I like simple.
Well, let me amend that statement.
I like simple as long as it’s effective.
As we continue our series on narration questions and answers, let’s look at a simple description Charlotte gave for using narration effectively. This one statement can answer several of your questions.
Here’s her statement:
“The simplest way of dealing with a paragraph or a chapter is to require the child to narrate its contents after a single attentive reading” (Vol. 3, p. 179).
A Paragraph or a Chapter
First, we should require the child to narrate “a paragraph or a chapter.” Well, which is it?
Narration Question #4: Should we require narration of the entire passage/chapter/story read? Or, should we break it down into pieces if it’s longer?
The answer is one that we all know and love: it depends. (Isn’t that your favorite answer?) It depends on how experienced the student is at narrating. With beginners, you will need to start short and ask for a narration after a single paragraph.
As the student gains confidence and proficiency, you can gradually nudge out the length of the reading before asking for a narration. If your student is doing well, try reading two or three paragraphs at a time and see how he does.
Be content to move slowly, securing the ground underneath your feet. Eventually you will be able to read an entire chapter before the narration is given, but don’t sacrifice true knowledge on the altar of speed.
And a related question:
Narration Question #5: If we have a child who is supposed to be reading 10 pages but can’t keep up with that much information to narrate, how do we handle narration?
You might want to check the book to make sure it is one that can be narrated easily. Some books just don’t lend themselves well to narrating and should be culled from the reading list. If you are confident that the book is not the issue, try breaking the passage into shorter sections and working through it that way. You may not keep up with your originally-intended schedule, but which is more important: that you check off the book on a specific date or that your child really knows the ideas in that book and still enjoys learning? Keep your eyes on the real goal and teach the child.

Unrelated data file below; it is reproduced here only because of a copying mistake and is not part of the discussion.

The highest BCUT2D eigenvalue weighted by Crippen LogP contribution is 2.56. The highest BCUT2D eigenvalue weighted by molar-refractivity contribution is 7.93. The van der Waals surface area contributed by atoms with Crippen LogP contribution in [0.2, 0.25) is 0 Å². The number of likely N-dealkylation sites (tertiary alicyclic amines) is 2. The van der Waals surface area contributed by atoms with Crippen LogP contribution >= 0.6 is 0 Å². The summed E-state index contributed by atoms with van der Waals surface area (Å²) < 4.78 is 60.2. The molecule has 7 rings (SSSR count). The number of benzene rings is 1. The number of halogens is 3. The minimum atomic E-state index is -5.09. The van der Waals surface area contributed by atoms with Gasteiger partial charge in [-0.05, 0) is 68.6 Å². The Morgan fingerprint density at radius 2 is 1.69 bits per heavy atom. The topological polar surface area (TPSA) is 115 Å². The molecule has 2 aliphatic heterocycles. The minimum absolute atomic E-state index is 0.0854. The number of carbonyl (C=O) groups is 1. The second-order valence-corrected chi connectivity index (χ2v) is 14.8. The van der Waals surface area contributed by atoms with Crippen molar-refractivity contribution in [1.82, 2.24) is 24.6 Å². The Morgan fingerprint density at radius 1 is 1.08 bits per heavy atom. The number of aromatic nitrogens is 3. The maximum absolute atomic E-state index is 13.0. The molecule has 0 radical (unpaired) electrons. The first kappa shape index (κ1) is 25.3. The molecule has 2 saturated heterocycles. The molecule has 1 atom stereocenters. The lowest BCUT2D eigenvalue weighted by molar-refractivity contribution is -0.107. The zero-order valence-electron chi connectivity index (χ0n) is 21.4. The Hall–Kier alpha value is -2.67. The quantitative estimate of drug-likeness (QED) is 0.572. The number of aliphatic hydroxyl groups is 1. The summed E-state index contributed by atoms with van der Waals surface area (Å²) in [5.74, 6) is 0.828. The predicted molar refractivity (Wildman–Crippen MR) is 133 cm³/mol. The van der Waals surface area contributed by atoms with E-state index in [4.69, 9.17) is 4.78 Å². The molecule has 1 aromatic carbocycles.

After a Single Attentive Reading
The rest of Charlotte’s simple statement addresses this question:
Narration Question #6: My question is that even though we have been doing narration for years, some of my kids will consistently automatically stop listening when I read to them and have no idea what the reading, book, story, etc was even about. Lately I have been using audiobooks and even though they do the same thing, I replay them. I know this goes against CM habit training but we’ve tried the other way for years. I guess I’m asking if there’s a reason I should NOT do this?
You’re right, it’s a habit issue. Habits are formed by repetition. The more often the children pay attention the first time the passage is read, the more that will become a habit. The more they don’t listen until the second or third time the passage is read, the more that action will become a habit. It’s all about which habit you want to cultivate. Your choice.
Now, there are some tips and techniques you can use to encourage them to listen the first time, to help them be better prepared to narrate after a single attentive reading—in other words, to set them up for success. We’ll share some of those ideas next week.